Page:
We are in a time in which what we do with Data matters. Over the last few years, we have seen a rapid rise in the number of Data Scientists and Machine Learning Engineers as businesses look to find deeper insights and improve their strategies. But, without proper access to the right Data that has been processed and massaged, Data Scientists and Machine Learning Engineers would be unable to do their job properly. So who are the people who work in the background and are responsible to make sure all of this works? The quick answer is Data Engineers!… or is it? In reality, there are two similar, yet different profiles who can help help a company achieve their Data-driven goals. Data Engineers When people think of Data Engineers, they think of people who make Data more accessible to others within an organization. Their responsibility is to make sure the end user of the Data, whether it be an Analyst, Data Scientist, or an executive, can get accurate Data from which the business can make insightful decisions. They are experts when it comes to data modeling, often working with SQL. Frequently, “modern” Data Engineers work with a number of tools including Spark, Kafka, and AWS (or any cloud provider), whilst some newer Databases/Data Warehouses include Mongo DB and Snowflake. Companies are choosing to leverage these technologies and update their stack because it allows Data teams to move at a much faster pace and be able to deliver results to their stakeholders. An enterprise looking for a Data Engineer will need someone to focus more on their Data Warehouse and utilize their strong knowledge of querying information, whilst constantly working to ingest/process Data. Data Engineers also focus more on Data Flow and knowing how each Data sets works in collaboration with one another. Software Engineers – DataSimilar to a Data Engineers, Software Engineers – Data ( who I will refer to as Software Data Engineers in this article) also build out Data Pipelines. These individuals might go by different names like Platform or Infrastructure Engineer. They have to be good with SQL and Data Modeling, working with similar technologies such as Spark, AWS, and Hadoop. What separates Software Data Engineers from Data Engineers is the necessity to look at things from a macro-level. They are responsible for building out the cluster manager and scheduler, the distributed cluster system, and implementing code to make things function faster and more efficiently. Software Data Engineers are also better programers. Frequently, they will work in Python, Java, Scala, and more recently, Golang. They also work with DevOps tools such as Docker, Kubernetes, or some sort of CI/CD tool like Jenkins. These skills are critical as Software Data Engineers are constantly testing and deploying new services to make systems more efficient. This is important to understand, especially when incorporating Data Science and Machine Learning teams. If Data Scientists or Machine Learning Engineers do not have a strong Software Engineers in place to build their platforms, the models they build won’t be fully maximized. They also have to be able to scale out systems as their platform grows in order to handle more Data, while finding ways to make improvements. Software Data Engineers will also be looking to work with Data Scientists and Machine Learning Engineers in order to understand the prerequisites of what is needed to support a Machine Learning model. Which is right for your business? If you are looking for someone who can focus extensively on pulling Data from a Data source or API, before transforming or “massaging” the Data, and then moving it elsewhere, then you are looking for a Data Engineer. Quality Data Engineers will be really good at querying Data and Data Modeling and will also be good at working with Data Warehouses and using visualization tools like Tableau or Looker. If you need someone who can wear multiple hats and build highly scalable and distributed systems, you are looking for a Software Data Engineer. It’s more common to see this role in smaller companies and teams, since Hiring Managers often need someone who can do multiple tasks due to budget constraints and the need for a leaner team. They will also be better coders and have some experience working with DevOps tools. Although they might be able to do more than a Data Engineer, Software Data Engineers may not be as strong when it comes to the nitty gritty parts of Data Engineering, in particular querying Data and working within a Data Warehouse. It is always a challenge knowing which type of job to recruit for. It is not uncommon to see job posts where companies advertise that they are looking for a Data Engineer, but in reality are looking for a Software Data Engineer or Machine Learning Platform Engineer. In order to bring the right candidates to your door, it is crucial to have an understanding of what responsibilities you are looking to be fulfilled.That’s not to say a Data Engineer can’t work with Docker or Kubernetes. Engineers are working in a time where they need to become proficient with multiple tools and be constantly honing their skills to keep up with the competition. However, it is this demand to keep up with the latest tech trends and choices that makes finding the right candidate difficult. Hiring Managers need to identify which skills are essential for the role from the start, and which can be easily picked up on the job. Hiring teams should focus on an individual’s past experience and the projects they have worked on, rather than looking at their previous job titles. If you’re looking to hire a Data Engineer or a Software Data Engineer, or to find a new role in this area, we may be able to help. Take a look at our latest opportunities or get in touch if you have any questions.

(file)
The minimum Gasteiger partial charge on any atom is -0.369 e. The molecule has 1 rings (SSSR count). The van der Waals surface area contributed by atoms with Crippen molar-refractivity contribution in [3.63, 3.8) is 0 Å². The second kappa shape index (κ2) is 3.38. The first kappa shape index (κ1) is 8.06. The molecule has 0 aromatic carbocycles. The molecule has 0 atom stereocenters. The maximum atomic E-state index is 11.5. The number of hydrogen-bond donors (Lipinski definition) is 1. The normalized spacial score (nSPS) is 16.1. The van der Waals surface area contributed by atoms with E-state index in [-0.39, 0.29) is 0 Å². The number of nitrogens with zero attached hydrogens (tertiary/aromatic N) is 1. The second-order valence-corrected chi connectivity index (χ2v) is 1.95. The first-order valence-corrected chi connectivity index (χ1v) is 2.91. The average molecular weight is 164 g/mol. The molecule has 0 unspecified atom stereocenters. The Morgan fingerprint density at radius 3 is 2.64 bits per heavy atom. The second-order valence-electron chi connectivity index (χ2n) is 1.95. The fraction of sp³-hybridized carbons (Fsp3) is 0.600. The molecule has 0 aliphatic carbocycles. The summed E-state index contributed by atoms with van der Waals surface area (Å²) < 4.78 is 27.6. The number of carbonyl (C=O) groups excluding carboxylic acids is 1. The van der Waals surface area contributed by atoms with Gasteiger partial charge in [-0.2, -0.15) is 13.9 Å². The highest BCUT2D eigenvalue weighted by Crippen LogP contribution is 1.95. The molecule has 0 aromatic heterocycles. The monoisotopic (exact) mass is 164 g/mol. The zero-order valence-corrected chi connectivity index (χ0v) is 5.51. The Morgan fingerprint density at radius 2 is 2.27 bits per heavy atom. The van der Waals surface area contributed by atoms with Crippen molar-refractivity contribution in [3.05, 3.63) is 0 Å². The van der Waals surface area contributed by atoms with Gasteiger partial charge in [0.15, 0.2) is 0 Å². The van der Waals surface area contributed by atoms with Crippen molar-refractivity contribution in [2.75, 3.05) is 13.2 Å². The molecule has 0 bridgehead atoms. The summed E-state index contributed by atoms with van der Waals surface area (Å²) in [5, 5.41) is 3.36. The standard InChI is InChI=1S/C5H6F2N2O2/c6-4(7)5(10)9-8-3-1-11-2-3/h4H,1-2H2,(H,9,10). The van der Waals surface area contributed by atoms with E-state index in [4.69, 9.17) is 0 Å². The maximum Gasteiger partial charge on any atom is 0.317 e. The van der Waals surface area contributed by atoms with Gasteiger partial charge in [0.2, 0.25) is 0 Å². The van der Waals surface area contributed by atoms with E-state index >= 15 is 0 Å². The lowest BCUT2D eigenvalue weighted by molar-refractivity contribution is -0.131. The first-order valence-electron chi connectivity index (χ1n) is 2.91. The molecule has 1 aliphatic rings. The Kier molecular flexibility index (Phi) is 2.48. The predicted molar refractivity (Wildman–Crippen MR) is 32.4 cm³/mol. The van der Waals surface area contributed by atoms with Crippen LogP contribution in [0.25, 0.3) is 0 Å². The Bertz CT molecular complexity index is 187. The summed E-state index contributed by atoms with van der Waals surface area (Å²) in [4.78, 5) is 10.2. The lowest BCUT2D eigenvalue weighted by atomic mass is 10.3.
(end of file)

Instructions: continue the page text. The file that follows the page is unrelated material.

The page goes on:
The Six Steps Of Data Governance | Harnham Recruitment post